Today on The Jay Allen Show, Jay speaks with Brittany Smith. During the conversation Brittany discusses overdose, depression and the benefits of narcan and why more places need it. Hear it all today on The Jay Allen Show.

Show Notes

We at Safety FM would like to thank our sponsors!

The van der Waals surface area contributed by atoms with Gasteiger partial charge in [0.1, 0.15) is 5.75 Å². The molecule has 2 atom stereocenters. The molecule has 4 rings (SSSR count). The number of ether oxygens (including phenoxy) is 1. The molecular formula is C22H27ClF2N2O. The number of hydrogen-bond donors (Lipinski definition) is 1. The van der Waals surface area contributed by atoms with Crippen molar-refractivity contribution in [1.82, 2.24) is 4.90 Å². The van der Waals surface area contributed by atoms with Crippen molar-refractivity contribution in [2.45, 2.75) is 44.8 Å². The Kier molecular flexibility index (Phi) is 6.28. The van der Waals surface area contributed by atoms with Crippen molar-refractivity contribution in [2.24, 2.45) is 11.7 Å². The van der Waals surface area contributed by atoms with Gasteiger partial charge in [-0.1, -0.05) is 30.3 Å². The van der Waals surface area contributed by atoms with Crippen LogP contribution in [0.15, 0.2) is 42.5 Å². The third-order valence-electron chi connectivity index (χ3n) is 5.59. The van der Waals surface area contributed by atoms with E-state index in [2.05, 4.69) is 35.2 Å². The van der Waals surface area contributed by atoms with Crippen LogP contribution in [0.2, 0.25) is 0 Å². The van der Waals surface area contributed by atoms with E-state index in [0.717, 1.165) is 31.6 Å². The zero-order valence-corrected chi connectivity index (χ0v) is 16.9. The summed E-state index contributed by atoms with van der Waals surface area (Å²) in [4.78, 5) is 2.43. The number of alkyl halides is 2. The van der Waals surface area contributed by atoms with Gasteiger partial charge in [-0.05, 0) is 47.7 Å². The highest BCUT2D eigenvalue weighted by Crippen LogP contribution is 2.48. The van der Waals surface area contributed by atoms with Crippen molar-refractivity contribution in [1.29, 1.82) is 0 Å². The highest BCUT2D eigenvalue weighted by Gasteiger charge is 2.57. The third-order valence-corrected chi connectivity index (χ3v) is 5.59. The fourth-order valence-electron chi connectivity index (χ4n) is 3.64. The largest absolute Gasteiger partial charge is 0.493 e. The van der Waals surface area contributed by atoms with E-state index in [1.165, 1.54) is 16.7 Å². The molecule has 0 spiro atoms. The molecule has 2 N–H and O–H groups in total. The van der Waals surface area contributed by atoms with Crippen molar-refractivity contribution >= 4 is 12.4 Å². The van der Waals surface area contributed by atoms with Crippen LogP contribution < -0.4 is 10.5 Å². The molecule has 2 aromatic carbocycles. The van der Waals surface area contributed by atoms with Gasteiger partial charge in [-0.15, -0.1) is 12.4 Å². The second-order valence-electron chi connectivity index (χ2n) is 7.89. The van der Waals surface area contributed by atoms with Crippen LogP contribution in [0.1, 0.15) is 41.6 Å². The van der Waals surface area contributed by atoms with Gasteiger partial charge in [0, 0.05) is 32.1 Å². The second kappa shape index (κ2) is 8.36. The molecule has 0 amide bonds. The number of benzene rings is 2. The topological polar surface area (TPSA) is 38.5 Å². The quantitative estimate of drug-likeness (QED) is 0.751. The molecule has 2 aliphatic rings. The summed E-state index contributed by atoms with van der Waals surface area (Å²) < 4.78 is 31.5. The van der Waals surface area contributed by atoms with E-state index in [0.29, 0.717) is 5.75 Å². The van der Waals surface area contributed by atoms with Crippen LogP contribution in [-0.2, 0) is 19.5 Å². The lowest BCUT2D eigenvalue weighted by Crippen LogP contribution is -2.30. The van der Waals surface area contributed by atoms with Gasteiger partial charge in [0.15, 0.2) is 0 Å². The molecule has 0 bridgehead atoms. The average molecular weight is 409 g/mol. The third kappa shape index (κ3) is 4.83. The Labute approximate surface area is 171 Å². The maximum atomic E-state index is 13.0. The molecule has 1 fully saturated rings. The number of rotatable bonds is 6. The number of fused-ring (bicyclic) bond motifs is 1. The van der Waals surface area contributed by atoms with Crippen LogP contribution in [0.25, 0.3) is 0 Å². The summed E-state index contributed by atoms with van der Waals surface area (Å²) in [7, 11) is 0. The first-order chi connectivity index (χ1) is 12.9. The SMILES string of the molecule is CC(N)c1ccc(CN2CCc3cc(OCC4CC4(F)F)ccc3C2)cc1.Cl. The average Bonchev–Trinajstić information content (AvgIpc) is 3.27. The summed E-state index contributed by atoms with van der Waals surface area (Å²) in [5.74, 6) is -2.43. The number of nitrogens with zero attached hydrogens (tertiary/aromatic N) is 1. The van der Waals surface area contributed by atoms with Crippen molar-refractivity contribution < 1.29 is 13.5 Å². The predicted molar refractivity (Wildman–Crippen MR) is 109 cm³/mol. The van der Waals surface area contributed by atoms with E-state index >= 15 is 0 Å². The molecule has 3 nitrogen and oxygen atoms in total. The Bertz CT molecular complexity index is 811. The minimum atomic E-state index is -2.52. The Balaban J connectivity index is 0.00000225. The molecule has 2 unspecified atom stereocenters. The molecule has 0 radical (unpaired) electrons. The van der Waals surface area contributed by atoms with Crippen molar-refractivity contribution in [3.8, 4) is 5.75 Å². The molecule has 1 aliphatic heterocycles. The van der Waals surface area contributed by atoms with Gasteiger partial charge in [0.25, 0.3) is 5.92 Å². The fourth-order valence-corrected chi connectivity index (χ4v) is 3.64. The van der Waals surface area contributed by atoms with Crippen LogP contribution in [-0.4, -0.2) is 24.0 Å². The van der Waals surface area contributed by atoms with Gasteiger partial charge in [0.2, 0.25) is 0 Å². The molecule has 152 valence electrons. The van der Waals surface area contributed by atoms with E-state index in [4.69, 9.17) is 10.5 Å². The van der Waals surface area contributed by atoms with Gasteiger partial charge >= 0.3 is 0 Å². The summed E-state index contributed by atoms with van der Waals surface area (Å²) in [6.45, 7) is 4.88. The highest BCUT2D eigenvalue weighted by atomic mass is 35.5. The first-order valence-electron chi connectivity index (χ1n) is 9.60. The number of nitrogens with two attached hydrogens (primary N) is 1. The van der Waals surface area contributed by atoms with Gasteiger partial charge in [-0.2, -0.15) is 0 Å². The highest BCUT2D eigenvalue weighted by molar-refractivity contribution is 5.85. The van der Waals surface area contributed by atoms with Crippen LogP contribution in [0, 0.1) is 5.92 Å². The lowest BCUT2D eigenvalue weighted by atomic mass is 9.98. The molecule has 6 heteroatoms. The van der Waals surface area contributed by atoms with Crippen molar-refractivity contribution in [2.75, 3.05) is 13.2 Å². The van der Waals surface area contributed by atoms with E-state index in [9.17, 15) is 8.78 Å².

Helix Sleep with providing our listener with this incredible offer of up $200 off of a mattress and two free pillows with their order and Manscaped for offering 20% and free shipping for using promo code: Safety

Here are the links discussed by Brittany Smith during the episode

www.volusiarecoveryalliance.org
www.isavefl.com
https://www.narcan.com/patients/how-to-get-narcan/

The transcript is not perfect